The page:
Koplow said the AKP’s main strategy in the recent election—which proved unsuccessful—was to keep the Kurdish party from crossing the election threshold.
“The AKP sought to tarnish the Kurdish party and to paint them as not Turkish and somehow foreign,” he said.
The Syrian civil war was also a major factor in determining the outcome of the election.
“The AKP’s Syria policy is deeply unpopular throughout Turkey, but especially with Kurds in southeastern Turkey,” Koplow said.
Indeed, many Kurds were upset with the Turkish government’s response to the Islamic State terror group’s siege on the Syrian-Kurdish town of Kobani earlier this year.
Kobani, which lies in Syria and on the border with Turkey, was the center of heavy fighting between Kurdish People’s Protection Units (who were supported by U.S. airstrikes) and Islamic State. While hundreds of thousands of Kurdish refugees and other refugees crossed into Turkey, the Turkish government provided little military support for Kurdish forces in their eventual victory over Islamic State, drawing strong condemnation and protests from the Kurds in Turkey.
“Many Kurds were convinced that Turkey was supporting the Islamic State, some even believe that Turkey created the Islamic state as a way to tamp down Kurdish nationalism,” Koplow said. He added that “historically the AKP drew a lot of support from conservative and religious Kurdish voters,” but the AKP’s policy in Syria was “the number one reason the Kurdish HDP party got past the threshold in the recent election and will keep support going forward.”
“I don’t see any signs that Turkey is going to shift their Syria policy,” said Koplow.
According to Rhode, the election results have also caused a major transformation in Turkish society. Suddenly, all over Turkish social media, users are posting humiliating comments about AKP and Erdogan because the election results led them to lose “their fear of Erdogan that they would be arrested and thrown in jail,” Rhode said.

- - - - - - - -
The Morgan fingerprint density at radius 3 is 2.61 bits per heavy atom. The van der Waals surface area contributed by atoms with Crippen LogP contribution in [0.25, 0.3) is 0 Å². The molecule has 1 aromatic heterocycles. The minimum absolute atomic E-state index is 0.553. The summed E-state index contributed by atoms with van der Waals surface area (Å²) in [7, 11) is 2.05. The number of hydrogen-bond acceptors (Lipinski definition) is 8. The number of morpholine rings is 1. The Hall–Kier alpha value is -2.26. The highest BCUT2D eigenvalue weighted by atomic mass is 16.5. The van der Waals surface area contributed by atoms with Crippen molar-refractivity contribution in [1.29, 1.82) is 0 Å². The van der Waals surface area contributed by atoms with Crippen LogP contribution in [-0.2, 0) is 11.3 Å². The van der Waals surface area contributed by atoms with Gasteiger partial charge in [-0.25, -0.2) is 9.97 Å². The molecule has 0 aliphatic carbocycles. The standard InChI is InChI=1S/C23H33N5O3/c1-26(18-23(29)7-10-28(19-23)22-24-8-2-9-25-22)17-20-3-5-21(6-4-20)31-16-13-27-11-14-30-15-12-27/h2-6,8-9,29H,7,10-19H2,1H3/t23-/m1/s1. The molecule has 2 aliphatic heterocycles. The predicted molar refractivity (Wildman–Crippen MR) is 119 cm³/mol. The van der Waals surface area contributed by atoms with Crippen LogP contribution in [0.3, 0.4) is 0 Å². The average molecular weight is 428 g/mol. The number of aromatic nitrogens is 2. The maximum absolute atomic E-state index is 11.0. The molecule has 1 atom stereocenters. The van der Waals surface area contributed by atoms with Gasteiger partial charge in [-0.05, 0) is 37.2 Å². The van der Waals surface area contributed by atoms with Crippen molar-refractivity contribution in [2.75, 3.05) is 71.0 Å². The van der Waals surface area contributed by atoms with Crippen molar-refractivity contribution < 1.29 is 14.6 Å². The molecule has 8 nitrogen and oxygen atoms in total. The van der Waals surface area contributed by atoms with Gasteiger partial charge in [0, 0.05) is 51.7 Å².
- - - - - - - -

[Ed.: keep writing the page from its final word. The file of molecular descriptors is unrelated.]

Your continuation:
“People are also talking on the phone in the most vitriolic way against Erdogan,” whereas beforehand they were afraid to do so, he said.
In Turkish media, there is also a visible change. During the Erdogan era, Turkish newspapers have been frequently hit with huge tax-evasion lawsuits and have had to pay huge fees. To offset this cost, editors hired journalists who published pro-Erdogan content. Now those journalists are being fired. The media is essentially telling Erdogan to “go to hell,” Rhode said.
When it comes to Turkey’s relationship with Israel, the once-close allies have had strained diplomatic relations since 2010, when a Turkish flotilla attempted to breach the blockade of Gaza, resulting in the deaths of nine Turkish militants who had attacked Israeli soldiers on board.
“A year ago [Israel and Turkey] were close to signing an agreement to restore full relations, but Netanyahu balked on signing; he didn’t trust Erdogan and did not want to give him a diplomatic victory,” Koplow said. “At this point it really is a cold war between the two sides.”
Bilateral tensions have only increased as Erodgan and other AKP leaders have regularly lambasted Israel on the national and international stage. During his campaign for president last year, Erdogan—formerly Turkey’s prime minister—accused Israeli politicians as being “worse than Hitler,” said that Israel attempted genocide in Gaza, and regularly touted anti-Semitic conspiracy theories.
“Whether [the bilateral tension] matters is another question, given that Turkish-Israeli bilateral trade is at its highest point ever, and it has only increased since the big [diplomatic] falling out in 2010,” Koplow said. “Economic relations are actually humming along quite nicely.”
Indeed, despite strained political relations, annual trade between Israel and Turkey stands at a robust $4 billion.
“Both Turkish and Israeli businesses would like their governments to put their agendas aside and resolve their differences,” said Koplow, who added that he doesn’t see that happening “as long as Erdogan and Netanyahu are in power.”
But Rhode is more optimistic, noting that he personally knows pro-American and pro-Israel officials “within the senior leadership of all three of the [non-AKP] parties.”